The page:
But even in North Texas, not every teenager shares these sentiments. Some find arguments such as Hastings’ very persuasive. They just don’t know better. Most of their history teachers are not hostile to the Second Amendment, but some are. In any case, they’ll study it, briefly, normally once during their high school years, and probably won’t learn in any depth of its history and the absolutely necessary place it holds in our republican government. Few will be taught that its primary purpose is to allow citizens to overthrow a tyrannical government. Few will be taught that it has nothing to do with sports or hunting.
And imagine the indoctrination kids receive in states that don’t respect the rights of their citizens to self-defense. I can state without fear of being contradicted that in those states, history teachers and others routinely misrepresent the Constitution for partisan political purposes. To them, guns are evil, anyone wanting one is insane or criminally dangerous, there is no such thing as a right to self-defense, and the Second Amendment guarantees only the right of the government to have armed forces. One need little imagination to imagine what Mr. Hastings is teaching his classes on this subject.
Beyond these bare, basic issues, kids know virtually nothing of contemporary law relating to the possession, transportation and use of firearms. In the between classes conversation of my students, I’ve heard virtually every cliché and bit of media narrative one might imagine. In the Michael Brown case, kids wondered why the police didn’t just shoot him in the leg–that’s a very common misconception for kids and adults alike–and made clear their ideas of armed confrontations came entirely from video games, TV and the movies.
Because I teach English, I’m careful not to take class time on what are, in many ways, issues unrelated to my curriculum, but when I reasonably can, I add a bit of fact and reason, and direct kids to reliable sources.
What most people don’t know is that teachers are very limited in their time and influence. I’ll see a given student for less than five hours a week for about nine months of their life, and every minute of that time is carefully planned. All that I, or any teacher, can do is provide the best possible opportunity for learning my education, experience and resources–provided by the public–can manage. It’s up to each student and their parents to take advantage of that opportunity.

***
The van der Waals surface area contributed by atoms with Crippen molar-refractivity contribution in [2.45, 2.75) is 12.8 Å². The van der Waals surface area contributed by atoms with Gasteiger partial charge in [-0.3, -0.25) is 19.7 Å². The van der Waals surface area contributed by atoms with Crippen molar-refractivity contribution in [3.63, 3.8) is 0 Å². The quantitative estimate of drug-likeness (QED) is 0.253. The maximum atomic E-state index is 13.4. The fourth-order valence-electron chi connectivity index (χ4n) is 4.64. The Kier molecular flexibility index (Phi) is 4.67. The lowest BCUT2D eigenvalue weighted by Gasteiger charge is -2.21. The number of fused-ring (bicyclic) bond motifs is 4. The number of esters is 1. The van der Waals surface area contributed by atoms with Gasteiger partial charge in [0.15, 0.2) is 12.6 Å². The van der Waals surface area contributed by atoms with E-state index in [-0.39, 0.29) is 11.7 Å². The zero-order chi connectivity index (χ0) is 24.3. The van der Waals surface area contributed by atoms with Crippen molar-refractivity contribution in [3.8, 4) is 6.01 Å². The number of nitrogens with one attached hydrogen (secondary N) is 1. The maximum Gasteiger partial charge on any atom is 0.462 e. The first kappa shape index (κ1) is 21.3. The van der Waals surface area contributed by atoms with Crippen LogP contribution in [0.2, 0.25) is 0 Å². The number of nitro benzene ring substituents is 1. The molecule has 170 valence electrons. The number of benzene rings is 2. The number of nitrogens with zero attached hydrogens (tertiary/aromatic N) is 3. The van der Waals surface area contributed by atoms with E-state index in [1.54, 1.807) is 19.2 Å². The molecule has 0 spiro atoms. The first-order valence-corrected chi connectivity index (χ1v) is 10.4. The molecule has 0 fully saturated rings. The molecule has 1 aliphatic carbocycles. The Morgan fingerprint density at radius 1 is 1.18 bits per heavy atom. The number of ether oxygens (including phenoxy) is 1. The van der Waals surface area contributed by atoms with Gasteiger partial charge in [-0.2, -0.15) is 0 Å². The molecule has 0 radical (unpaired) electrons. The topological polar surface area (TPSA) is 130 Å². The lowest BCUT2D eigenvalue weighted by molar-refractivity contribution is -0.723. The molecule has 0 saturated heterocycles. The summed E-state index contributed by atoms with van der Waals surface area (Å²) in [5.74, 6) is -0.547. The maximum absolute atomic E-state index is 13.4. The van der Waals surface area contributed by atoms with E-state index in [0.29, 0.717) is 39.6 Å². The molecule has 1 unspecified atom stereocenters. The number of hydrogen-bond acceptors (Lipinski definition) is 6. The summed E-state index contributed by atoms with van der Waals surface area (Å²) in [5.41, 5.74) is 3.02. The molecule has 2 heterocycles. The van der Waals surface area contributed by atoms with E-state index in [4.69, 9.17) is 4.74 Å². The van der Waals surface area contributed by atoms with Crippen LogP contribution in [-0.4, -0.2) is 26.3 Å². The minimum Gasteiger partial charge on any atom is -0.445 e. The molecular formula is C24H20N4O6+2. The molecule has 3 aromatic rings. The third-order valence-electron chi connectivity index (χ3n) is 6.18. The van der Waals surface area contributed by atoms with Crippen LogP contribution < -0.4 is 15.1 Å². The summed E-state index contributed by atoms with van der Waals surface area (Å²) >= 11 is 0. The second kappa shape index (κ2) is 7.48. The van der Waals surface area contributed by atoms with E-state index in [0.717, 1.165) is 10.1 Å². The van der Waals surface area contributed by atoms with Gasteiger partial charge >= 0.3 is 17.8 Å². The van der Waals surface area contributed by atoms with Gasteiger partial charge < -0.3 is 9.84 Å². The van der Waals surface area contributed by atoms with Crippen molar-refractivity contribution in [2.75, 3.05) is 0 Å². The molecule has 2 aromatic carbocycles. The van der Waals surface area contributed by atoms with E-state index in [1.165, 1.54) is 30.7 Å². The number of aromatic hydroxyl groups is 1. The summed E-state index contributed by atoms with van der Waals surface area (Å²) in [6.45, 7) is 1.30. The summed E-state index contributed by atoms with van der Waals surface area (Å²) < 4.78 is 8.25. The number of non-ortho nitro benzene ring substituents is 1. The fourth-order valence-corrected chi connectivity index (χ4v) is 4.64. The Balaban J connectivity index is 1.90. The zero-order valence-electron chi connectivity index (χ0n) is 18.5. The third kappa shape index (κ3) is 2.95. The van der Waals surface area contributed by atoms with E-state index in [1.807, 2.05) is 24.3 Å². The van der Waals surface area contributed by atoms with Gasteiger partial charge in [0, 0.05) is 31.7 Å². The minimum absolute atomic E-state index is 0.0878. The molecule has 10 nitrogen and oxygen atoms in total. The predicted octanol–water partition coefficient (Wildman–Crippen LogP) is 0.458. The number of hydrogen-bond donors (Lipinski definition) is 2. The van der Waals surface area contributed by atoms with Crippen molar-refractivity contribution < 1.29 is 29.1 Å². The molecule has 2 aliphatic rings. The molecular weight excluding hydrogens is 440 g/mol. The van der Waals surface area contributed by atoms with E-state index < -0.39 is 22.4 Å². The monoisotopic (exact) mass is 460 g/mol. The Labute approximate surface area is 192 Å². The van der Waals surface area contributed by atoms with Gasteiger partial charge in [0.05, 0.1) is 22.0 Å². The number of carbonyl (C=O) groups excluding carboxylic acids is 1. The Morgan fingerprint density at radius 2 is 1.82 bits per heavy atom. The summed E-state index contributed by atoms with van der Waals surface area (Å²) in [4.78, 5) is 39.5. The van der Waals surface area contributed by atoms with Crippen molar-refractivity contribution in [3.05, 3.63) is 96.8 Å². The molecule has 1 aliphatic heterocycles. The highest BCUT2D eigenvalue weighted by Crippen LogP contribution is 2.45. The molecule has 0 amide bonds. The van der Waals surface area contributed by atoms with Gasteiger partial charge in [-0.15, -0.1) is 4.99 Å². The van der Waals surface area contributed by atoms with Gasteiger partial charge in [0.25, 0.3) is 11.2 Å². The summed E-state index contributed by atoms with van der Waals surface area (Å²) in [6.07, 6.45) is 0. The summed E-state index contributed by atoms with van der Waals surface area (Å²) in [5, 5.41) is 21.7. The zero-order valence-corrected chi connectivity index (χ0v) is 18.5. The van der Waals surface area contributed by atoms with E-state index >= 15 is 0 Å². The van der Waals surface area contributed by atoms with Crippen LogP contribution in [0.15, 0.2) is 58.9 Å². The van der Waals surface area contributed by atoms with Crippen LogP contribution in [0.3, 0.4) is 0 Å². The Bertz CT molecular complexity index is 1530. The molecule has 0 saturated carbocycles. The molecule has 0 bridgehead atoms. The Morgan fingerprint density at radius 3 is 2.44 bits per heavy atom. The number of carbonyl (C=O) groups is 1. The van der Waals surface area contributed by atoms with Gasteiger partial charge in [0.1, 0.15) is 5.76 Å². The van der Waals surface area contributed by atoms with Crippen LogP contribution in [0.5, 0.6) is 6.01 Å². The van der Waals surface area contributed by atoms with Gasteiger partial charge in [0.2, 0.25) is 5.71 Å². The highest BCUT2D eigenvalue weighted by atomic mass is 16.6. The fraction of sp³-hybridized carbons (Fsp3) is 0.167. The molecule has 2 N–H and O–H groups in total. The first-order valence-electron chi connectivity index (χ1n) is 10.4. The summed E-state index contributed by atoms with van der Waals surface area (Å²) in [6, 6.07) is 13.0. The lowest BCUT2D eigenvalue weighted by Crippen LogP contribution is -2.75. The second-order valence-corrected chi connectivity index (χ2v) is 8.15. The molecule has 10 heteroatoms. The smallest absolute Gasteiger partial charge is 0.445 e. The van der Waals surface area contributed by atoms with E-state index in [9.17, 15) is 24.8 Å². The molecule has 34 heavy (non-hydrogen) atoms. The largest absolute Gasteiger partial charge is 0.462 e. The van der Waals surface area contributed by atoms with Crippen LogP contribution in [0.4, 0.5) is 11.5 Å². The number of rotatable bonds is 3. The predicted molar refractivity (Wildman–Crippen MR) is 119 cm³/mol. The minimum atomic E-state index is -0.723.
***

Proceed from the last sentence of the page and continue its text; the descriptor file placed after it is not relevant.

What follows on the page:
But all too often, for issues of such importance as the Constitution and the Second Amendment, parents must assume the majority of the responsibility for the education of their children. It has not always been thus, but it is now. Most schools provide at least a foundation of civics, but it is up to parents to ensure their children become Americans by choice, and not just by birth, and that they truly appreciate what that means.
Fortunately, we have some advantages. Those that want to restrict liberty must, of necessity, lie. They rewrite or ignore history, distort facts and statistics, and torture logic. Anyone that has been involved in the study of these issues has seen all of this and often.
Those that want to preserve, even expand, liberty need only tell the truth about our history. They need only direct kids to verifiable facts and the means to verify them. They need apply only simple logic, which can lead only to conclusions supportive of individual liberty and limited government by the people, of the people and for the people.
Teenagers usually have a broadly based sense of moral outrage, even if they can’t define the word “morality.” When someone is lying to them, it bothers them. People trying to fool them make them angry. Not only can we use that knowledge, we can help them deepen their understanding of human nature and politics by guiding them to the truth and encouraging them to research it for themselves.
And of course, nothing encourages kids in the shooting sports like having the opportunity to shoot under proper guidance and instruction.
The opponents of liberty know that indoctrination of the young is vital. They think and act for the long term, which is why they have worked so hard and long to make inroads in the schools and colleges across the land. But strong family ties and relationships with wise and impressive adults can counteract cynical, manipulative indoctrination with fact, logic, and love.
That’s something we dare not forget if we want individual liberty to thrive. That something we dare not forget if we want our children to know an America where freedom still reigns, an America they must defend, and if necessary, re-create.

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I taught all three of mine how to properly handle a firearm as soon as I felt they were able to do so. As they got older, they each had "their own", and eventually knew where and how to access the firearms in our home. They're all adults now, and they all practice responsible firearm ownership.